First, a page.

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Drinking Water

NEWS
November 27, 2011
Do you support continuing the moratorium on drilling in the Delaware River region that provides this area's drinking water?
NEWS
November 6, 2011 | By Karen Heller, Inquirer Columnist
If you despair of the direction of today's youth, the general torpor and indifference of so many, head to Central High. Visiting this school, one of the region's academic treasures, a United Nations of young talent, always makes me feel better about teenagers, Philadelphia, and, well, almost everything. There should be a dozen Centrals, and the day that occurs, we can claim success. Central is home to many remarkable students, including sophomore Afaq Mahmoud, whom her friends call Fofo, pronounced "Fufu.
NEWS
September 18, 2011
Don't distort fracking debate Banning fracking would reverse the 70 percent reduction in natural-gas prices consumers have experienced since 2008. This would have a stark impact on Pennsylvania families, especially low-income families, who spend almost a quarter of their after-tax income on energy. An attack on affordable energy is an attack on low-income families' ability to heat their homes, run hot water, and cook food. Thankfully, we don't have to choose between the environment and the poor, because drilling is being done responsibly, ensuring clean water and fresh air. But in "Drilling push raises stakes on health, environment," (Sept.
NEWS
September 10, 2011
Maybe if Pennsylvania natural-gas drillers hadn't tallied hundreds of serious environmental violations during the still-nascent Marcellus Shale boom, the ranks of protesters who swarmed an industry conference in Philadelphia this week would have been a little thinner. But it's those violations, incurred when extracting natural gas by pumping a witch's brew of chemicals underground, that have given so many people understandable pause over the process known as hydraulic fracturing, or fracking.
NEWS
September 2, 2011 | By Jeremy Roebuck, INQUIRER STAFF WRITER
Final estimates on exactly how many millions of gallons of raw sewage spilled into the Schuylkill from a water main break in Reading could be determined as soon as next week. But the risk period for those whose downriver public water systems that draw directly from the waterway has passed, state environmental regulators said Friday. "I was out doing fecal counts on the river today," said Krissy Pennypacker, laboratory supervisor for the Pottstown water system. "They've dropped off tremendously in the last couple of days.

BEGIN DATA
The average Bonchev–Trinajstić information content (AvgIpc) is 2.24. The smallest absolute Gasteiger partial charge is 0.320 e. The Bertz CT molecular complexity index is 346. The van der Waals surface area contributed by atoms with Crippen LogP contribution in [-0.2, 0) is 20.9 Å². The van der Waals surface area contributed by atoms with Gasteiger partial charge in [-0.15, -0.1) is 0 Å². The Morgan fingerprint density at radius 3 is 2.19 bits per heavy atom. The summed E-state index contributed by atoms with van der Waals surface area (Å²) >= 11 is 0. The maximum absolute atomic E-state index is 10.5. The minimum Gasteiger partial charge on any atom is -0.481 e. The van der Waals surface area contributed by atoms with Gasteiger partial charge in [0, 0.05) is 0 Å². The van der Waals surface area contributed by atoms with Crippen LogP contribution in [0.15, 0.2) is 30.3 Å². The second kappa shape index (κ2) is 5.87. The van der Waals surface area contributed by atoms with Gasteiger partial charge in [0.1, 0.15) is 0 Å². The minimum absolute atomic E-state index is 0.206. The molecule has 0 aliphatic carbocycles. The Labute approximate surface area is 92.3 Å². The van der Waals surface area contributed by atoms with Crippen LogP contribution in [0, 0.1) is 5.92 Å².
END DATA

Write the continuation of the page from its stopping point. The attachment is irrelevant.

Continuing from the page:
NEWS
September 2, 2011 | By David Klepper and Michael Hill, Associated Press
WARWICK, R.I. - Cold showers. Meals in the dark. Refrigerators full of spoiled food. No TV. No Internet. Up and down the East Coast, patience is wearing thin among the millions of people still waiting for the electricity to come back on after Hurricane Irene knocked out the power last weekend. "It's like Little House on the Prairie times," said Debbie McWeeney, who went to a Red Cross shelter in Warwick to pick up food and water after everything in her refrigerator went bad. "Except I'm not enjoying it at all. " With the waters receding across much of the flood-stricken region, homeowners are mucking out their basements and dragging soggy furniture to the curb.
NEWS
August 30, 2011 | By Bonnie L. Cook, Inquirer Staff Writer
Health officials in Montgomery County are warning owners of private wells to drink boiled or bottled water until they can be certain wells are free of bacteria that may have washed in from floodwaters. The county sent out an alert Monday from its Norristown office aimed at those among the 35,000 owners whose wells are in low-lying areas or next to flooded waterways. "Due to the recent heavy rains from Hurricane Irene, wells inundated by floodwater may be contaminated and should not be used until tested," the alert read.
NEWS
August 25, 2011 | Staff Report
With Hurricane Irene headed to the East Coast, here are some tips to keep in mind to prepare for any possible problems. If at the Shore Determine safe evacuation routes inland. Learn locations of official shelters. Check emergency equipment, such as flashlights, generators and battery-powered equipment such as cell phones and your radios. Buy food that will keep and store drinking water. Buy plywood or other materials to protect your home if you don't already have it. Trim trees and shrubbery so branches don't fly into your home.
NEWS
August 11, 2011 | By Angela K. Brown, Associated Press
FORT WORTH, Texas - In parched West Texas, it's often easier to drill for oil than to find new sources of water. So after years of diminishing water supplies made even worse by the second-most severe drought in state history, some communities are resorting to a plan that might have seemed absurd a generation ago: turning sewage into drinking water. Construction recently began on a $13 million water-reclamation plant believed to be the first in Texas. Officials have worked to dispel any fears that people will be drinking their neighbors' urine, promising that the system will yield clean, safe water.
NEWS
August 10, 2011 | Associated Press
OCEAN CITY, N.J. - The weather put a damper on Gov. Christie's plans for a day at the beach on Tuesday. Christie postponed a beach and boardwalk visit to Ocean City as rain swept across the state in the afternoon. He had planned to tout his administration's commitment to protecting the state's beaches and waterways. Last week, Christie approved $650 million in no- and low-cost loans for water quality and protection projects. About $450 million is for projects that clean water used for fishing and swimming.
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